Finding Aid: May/June 2001

The complete issue

Vol. XXII, No. 6
(40 pages)

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Cover image
A photo from the Keith Brady collection pictures the U.S. Revenue Marine Service cutter Agassiz firing a salute in the harbor of New Bedford, Mass.

Table of Contents (p. 1)

Mail Call (pp. 2-3)
Feedback includes an image identification, congratulations on the quality of recent issues, a recommendation for a weapons series and a correction.

Passing in Review (pp. 4-5)
Four publications are reviewed, including Photographer, A Sourcebook for Historical Research (Carl Mautz Publishing) by Peter E. Palmquist, Potomac Diary, A Soldier’s Account of the Capital in Crisis, 1864-65 (Tempus Publishing) by Marc Newman, Eye of the Storm: The Drawings of Private Robert Knox Sneden and The Great War of Destruction (Pentland Press, Inc.) by Russell G. LeVan.

The Auction Block (pp. 6-8)
A sampling of sales from the popular auction site eBay is included.

The Revenue Cutter Marine Service: ‘Coasties’ of the Civil War (pp. 9-14)
The forerunner of the U.S. Coast Guard during the Civil War was the U.S. Revenue Marne Cutter Service. After a shaky start, losing a number of cutters to the Confederates, the service grew to perform real service for the Union. The text is illustrated by a dozen images. Identified portraits include Lt. Samuel B. Moose of the Agassiz, S. Phillips of the Wayanda, 1st Lt. James M. Selden of the Jefferson Davis and the Joseph Lane, 2nd Lt. Jerry J. Benson of the Forward and Lt. J.D. Pearson.

‘Cherish His Memory…’ by Bill McFarland (p. 15)
Lt. Col. John Gibson Taylor of the 2nd Mississippi Battalion was mortally wounded at the Battle of White Oak Swamp on June 30, 1862. The nephew of Col. Joseph Taylor and late President Zachary Taylor, his death was widely mourned and he was remembered as a gallant and skilled officer.

The Unlucky XI Corps Regiment: The 107th Ohio Volunteer Infantry by Chris Nelson (pp. 16-20)
“The 107th Ohio was tarred by an anti-foreigner brush unfairly after two unlucky battles,” notes the author in reference to the battles of Chancellorsville and Gettysburg. The performance of the regiments and other aspects of its organization and life are detailed in text and illustrated with ten portraits. Identified men include Lt. Phillip Wang of Company H, a man believed to be Sgt. Joseph Decowry of Company I, Sgt. Maj. Conrad Deubel, Sutler Depast, Musician John Flory of Company C and 1st Lt. Phillip P. Groeshart of Company I.

Hong Neok Woo of the 50th Pennsylvania: A Union Hidden Dragon (pp. 21-22)
A carte de visite from the Dr. Thomas P. Lowry collection is believed to be Hong Neok Woo (1834-1919), a native of Antowtson, China, who served in the 50th Pennsylvania Infantry. His life and military service is detailed here.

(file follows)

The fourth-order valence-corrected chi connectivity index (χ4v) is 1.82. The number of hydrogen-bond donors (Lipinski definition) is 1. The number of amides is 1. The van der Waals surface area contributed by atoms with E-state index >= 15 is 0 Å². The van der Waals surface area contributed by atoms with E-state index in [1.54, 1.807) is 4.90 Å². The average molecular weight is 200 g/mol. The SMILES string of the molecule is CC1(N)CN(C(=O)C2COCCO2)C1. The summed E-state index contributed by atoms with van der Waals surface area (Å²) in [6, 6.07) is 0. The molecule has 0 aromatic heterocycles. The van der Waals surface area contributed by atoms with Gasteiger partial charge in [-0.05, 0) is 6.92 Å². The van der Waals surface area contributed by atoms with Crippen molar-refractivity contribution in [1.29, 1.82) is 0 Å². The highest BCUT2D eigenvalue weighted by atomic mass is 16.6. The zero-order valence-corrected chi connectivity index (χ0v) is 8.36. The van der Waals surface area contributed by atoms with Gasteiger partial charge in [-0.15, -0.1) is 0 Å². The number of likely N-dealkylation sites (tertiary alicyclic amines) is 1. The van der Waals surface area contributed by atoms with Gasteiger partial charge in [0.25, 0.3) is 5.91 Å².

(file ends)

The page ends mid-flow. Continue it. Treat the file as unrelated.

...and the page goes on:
The 12th South Carolina Volunteer Infantry by John Mills Bigham (pp. 23-24)
A brief history of the regiment, which served in Gen. Robert E. Lee’s Army of Northern Virginia from April 1862 to April 1865, is illustrated with portraits of three of its members: Lt. John W. Delleney of Company C, Col. Caldwallader Jones Jr. and Capt. John Herman Kinsler of Company D.

Union Army Rank Insignia: A Followup (p. 25)
Three images show a soldier with a pioneer insignia, Sgt. Maj. Loring, Commissary Sgt. Wheeler and Quartermaster Sgt. Thompson of the 32nd Massachusetts Infantry and a possible medical cadet.

Pieces of a Soldier’s Past by Paul S. Johnson (pp. 26-28)
The author reflects on the ecstasy experienced by the collector who is on the receiving end of a great find, and cites a case in point: The identification disc of young Pennsylvania soldier Franklin M. Lebo of the Keystone State’s 93rd Infantry. Lebo lost the disc in 1864, and Johnson found it in 1993. The following year he learned about a carte de visite of Lebo and eventually acquired it.

Bev Robertson Gets a CDV by Patrick A. Bowmaster (p. 29)
The only known unpublished picture of Confederate Brig. Gen. Beverly H. “Bev” Robertson in uniform appears here, along with a brief history of his life and military service.

The Search for Private Williams by John Sickles (p. 30)
The author explains how he traced a soldier named William H. Williams, posed with a carbine in front of a familiar backdrop, to a soldier by the same name who served in the 9th Iowa Cavalry.

Uniforms & History by Michael J. McAfee (pp. 31-32)
In “First Regiment, New York Marine Artillery 1861-1863,” McAfee shares the history and uniform details of this regiment also known as Howard’s Artillery and the Naval Brigade. Recruited from cities across the Northern states, the regiment served most of its enlistment on the coast of North Carolina. Four portraits illustrate the text, two of which are identified: Capt. Sylvester D. Nicholl and A.L. Castle.

Stragglers (pp. 33-37)
Portraits include Surg. William T. McAllister of the Provisional Army of the Confederate States, Michael Goldvogel of the 45th New York Infantry, French-born Baron Louis Asty de Rathier du Verge of the 30th Massachusetts Infantry, William Theodoutus “Odie” Capers of the Palmetto Sharpshooters, a possible photograph of Medal of Honor recipient Henry Blanchard Freeman of the 18th U.S. Infantry, N.F. Stewart and Pvt. Edward C. Clark of the 10th Rhode Island Infantry.

Sutler’s Row (pp. 38-39)

The Last Shot (p. 40)
A hard-plate image from the Roy Mantle collection features two Union swordsmen.

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